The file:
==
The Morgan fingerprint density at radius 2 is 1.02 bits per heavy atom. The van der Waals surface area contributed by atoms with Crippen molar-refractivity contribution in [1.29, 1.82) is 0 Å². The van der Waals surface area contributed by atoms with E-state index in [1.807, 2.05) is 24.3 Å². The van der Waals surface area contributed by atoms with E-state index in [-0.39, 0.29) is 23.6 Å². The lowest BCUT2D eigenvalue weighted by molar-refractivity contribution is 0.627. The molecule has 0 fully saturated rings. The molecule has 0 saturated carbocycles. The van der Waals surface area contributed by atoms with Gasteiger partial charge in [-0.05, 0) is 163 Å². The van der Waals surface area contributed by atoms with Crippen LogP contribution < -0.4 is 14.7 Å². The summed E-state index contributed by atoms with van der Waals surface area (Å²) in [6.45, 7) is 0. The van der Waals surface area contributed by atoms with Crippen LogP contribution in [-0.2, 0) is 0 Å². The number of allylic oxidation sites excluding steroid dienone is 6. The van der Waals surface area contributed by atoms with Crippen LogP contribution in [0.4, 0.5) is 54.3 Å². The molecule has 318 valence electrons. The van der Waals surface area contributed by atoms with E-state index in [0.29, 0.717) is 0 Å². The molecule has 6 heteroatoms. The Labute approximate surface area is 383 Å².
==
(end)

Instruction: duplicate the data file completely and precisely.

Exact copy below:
The Morgan fingerprint density at radius 2 is 1.02 bits per heavy atom. The van der Waals surface area contributed by atoms with Crippen molar-refractivity contribution in [1.29, 1.82) is 0 Å². The van der Waals surface area contributed by atoms with E-state index in [1.807, 2.05) is 24.3 Å². The van der Waals surface area contributed by atoms with E-state index in [-0.39, 0.29) is 23.6 Å². The lowest BCUT2D eigenvalue weighted by molar-refractivity contribution is 0.627. The molecule has 0 fully saturated rings. The molecule has 0 saturated carbocycles. The van der Waals surface area contributed by atoms with Gasteiger partial charge in [-0.05, 0) is 163 Å². The van der Waals surface area contributed by atoms with Crippen LogP contribution < -0.4 is 14.7 Å². The summed E-state index contributed by atoms with van der Waals surface area (Å²) in [6.45, 7) is 0. The van der Waals surface area contributed by atoms with Crippen LogP contribution in [-0.2, 0) is 0 Å². The number of allylic oxidation sites excluding steroid dienone is 6. The van der Waals surface area contributed by atoms with Crippen LogP contribution in [0.4, 0.5) is 54.3 Å². The molecule has 318 valence electrons. The van der Waals surface area contributed by atoms with E-state index in [0.29, 0.717) is 0 Å². The molecule has 6 heteroatoms. The Labute approximate surface area is 383 Å².